Realising it’s impossible to be everything to each other, you look outside the relationship to satisfy parts that aren’t being fulfilled by your partner.

If you both hit the separation stage at the same time, it can be quite liberating.

Sadly, this happens about as often as simultaneous orgasms.

Usually one is ready to climb out of the couple bubble before the other and one of you feels hurt and threatened.

In bed

You start to see differences between you, as well as similarities, in bed as well as out of it.

Be open to trying their way and you may find you like it. Even if you don’t, you can establish a nice, healthy sexual give and take cycle.

There’s another bonus to doing things apart: you’ve got more to talk about – and a hint of jealousy and insecurity about what your partner does when you’re not around doesn’t do either of you any harm.


In your head

You’re both struggling to reconcile your new roles of ‘Mum’ and ‘Dad’ with your former sexy selves and see each other completely differently.

In bed

Not much is usually happening at this stage!

Sleep deprivation and giving so much physically to the baby, makes the thought of having to give to him as well is about as welcome as haemorrhoids.

Couples who rather sensibly decide to expect little from their sex lives for the first two years survive the best. It’s a temporary stage, remember, you’re not kissing goodbye to sex forever.


In your head

Whether you had children or didn’t, the relationship moves from ‘fun’ to ‘functional’ because something is invariably introduced to take their place.

You’re working together as a team to build something and our partners morph from people who are erotic to a source of safety.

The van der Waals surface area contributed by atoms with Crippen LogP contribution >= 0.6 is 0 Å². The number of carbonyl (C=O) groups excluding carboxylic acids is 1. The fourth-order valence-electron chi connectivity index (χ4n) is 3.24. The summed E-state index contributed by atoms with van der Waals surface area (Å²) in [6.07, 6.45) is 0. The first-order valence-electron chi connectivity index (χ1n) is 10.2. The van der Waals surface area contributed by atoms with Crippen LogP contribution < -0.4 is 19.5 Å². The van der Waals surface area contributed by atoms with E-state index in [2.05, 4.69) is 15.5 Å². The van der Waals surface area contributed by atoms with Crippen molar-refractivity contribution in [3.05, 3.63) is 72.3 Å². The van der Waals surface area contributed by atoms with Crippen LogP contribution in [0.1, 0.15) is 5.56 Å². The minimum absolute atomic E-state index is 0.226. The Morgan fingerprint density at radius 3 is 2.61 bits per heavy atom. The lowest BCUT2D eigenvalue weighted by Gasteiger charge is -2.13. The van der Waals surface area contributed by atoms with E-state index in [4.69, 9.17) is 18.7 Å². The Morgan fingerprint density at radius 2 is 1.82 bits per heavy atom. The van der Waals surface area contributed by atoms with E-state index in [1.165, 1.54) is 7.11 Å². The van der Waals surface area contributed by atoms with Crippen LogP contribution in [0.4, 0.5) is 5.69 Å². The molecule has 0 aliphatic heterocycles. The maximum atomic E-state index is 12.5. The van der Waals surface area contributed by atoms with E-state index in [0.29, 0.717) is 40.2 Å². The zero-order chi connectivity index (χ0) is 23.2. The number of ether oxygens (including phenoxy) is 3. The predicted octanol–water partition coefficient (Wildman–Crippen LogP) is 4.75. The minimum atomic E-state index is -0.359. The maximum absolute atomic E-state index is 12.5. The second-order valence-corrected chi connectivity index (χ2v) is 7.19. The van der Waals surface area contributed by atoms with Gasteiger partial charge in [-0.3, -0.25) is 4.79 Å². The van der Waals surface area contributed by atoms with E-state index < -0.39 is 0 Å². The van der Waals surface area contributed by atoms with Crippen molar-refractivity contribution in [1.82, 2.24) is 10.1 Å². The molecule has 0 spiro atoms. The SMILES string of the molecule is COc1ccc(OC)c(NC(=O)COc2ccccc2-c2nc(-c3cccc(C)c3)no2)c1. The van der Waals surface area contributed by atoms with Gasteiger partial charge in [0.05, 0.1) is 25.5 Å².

In bed

You’re probably having maintenance sex – done out of physical need and habit rather than with passion or creativity.

Of all the stages, this is the hardest to survive.

The average duration for failed marriages in the western world is 11.3 years – which is about when this stage happens in a relationship.


In your head

Your kids leave home, you deal with the death of your parents, one or both of you retire. If your relationship is good, the result is a fizzy, fresh chance to focus anew on each other.

In bed

You might not be having sex very often but the quality can be very, very good. Full attention on each other can mean sex gets rediscovered.

Sex becomes less penetration focused, slower and more erotic.


In your head

It’s an apt reward that couples who manage to negotiate all the hazards of long-term love get to once more experience the heady, intense emotions that started them out on the relationship rollercoaster.

This is why older couples can often present as the most romantic of all.

In bed

New research suggests plenty of people aged anywhere from 70 to 90 rate their sex lives as ‘very satisfying’.

While the orgasm quota isn’t what it was during limerence, sex sessions are sensual and high on snuggling and cuddling.

You don’t have to swap sex for bridge or the grandkids!